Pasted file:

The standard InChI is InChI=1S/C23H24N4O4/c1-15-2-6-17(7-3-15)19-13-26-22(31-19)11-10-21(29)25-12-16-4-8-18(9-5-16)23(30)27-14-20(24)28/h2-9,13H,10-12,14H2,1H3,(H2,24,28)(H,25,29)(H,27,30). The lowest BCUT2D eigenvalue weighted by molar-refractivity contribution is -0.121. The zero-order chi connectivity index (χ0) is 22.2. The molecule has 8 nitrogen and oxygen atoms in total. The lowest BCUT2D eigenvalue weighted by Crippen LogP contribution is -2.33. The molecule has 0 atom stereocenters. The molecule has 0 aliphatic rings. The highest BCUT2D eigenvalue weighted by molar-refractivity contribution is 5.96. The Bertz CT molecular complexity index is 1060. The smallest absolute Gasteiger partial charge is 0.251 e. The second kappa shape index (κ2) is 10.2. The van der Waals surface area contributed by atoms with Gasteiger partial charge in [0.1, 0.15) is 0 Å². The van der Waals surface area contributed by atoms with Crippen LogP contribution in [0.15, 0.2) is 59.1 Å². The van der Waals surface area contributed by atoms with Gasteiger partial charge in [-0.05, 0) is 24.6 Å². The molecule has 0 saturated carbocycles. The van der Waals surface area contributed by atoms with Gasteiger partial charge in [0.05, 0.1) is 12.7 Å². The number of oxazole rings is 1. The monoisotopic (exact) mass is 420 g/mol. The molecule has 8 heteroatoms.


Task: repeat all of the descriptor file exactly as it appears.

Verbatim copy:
The standard InChI is InChI=1S/C23H24N4O4/c1-15-2-6-17(7-3-15)19-13-26-22(31-19)11-10-21(29)25-12-16-4-8-18(9-5-16)23(30)27-14-20(24)28/h2-9,13H,10-12,14H2,1H3,(H2,24,28)(H,25,29)(H,27,30). The lowest BCUT2D eigenvalue weighted by molar-refractivity contribution is -0.121. The zero-order chi connectivity index (χ0) is 22.2. The molecule has 8 nitrogen and oxygen atoms in total. The lowest BCUT2D eigenvalue weighted by Crippen LogP contribution is -2.33. The molecule has 0 atom stereocenters. The molecule has 0 aliphatic rings. The highest BCUT2D eigenvalue weighted by molar-refractivity contribution is 5.96. The Bertz CT molecular complexity index is 1060. The smallest absolute Gasteiger partial charge is 0.251 e. The second kappa shape index (κ2) is 10.2. The van der Waals surface area contributed by atoms with Gasteiger partial charge in [0.1, 0.15) is 0 Å². The van der Waals surface area contributed by atoms with Crippen LogP contribution in [0.15, 0.2) is 59.1 Å². The van der Waals surface area contributed by atoms with Gasteiger partial charge in [-0.05, 0) is 24.6 Å². The molecule has 0 saturated carbocycles. The van der Waals surface area contributed by atoms with Gasteiger partial charge in [0.05, 0.1) is 12.7 Å². The number of oxazole rings is 1. The monoisotopic (exact) mass is 420 g/mol. The molecule has 8 heteroatoms.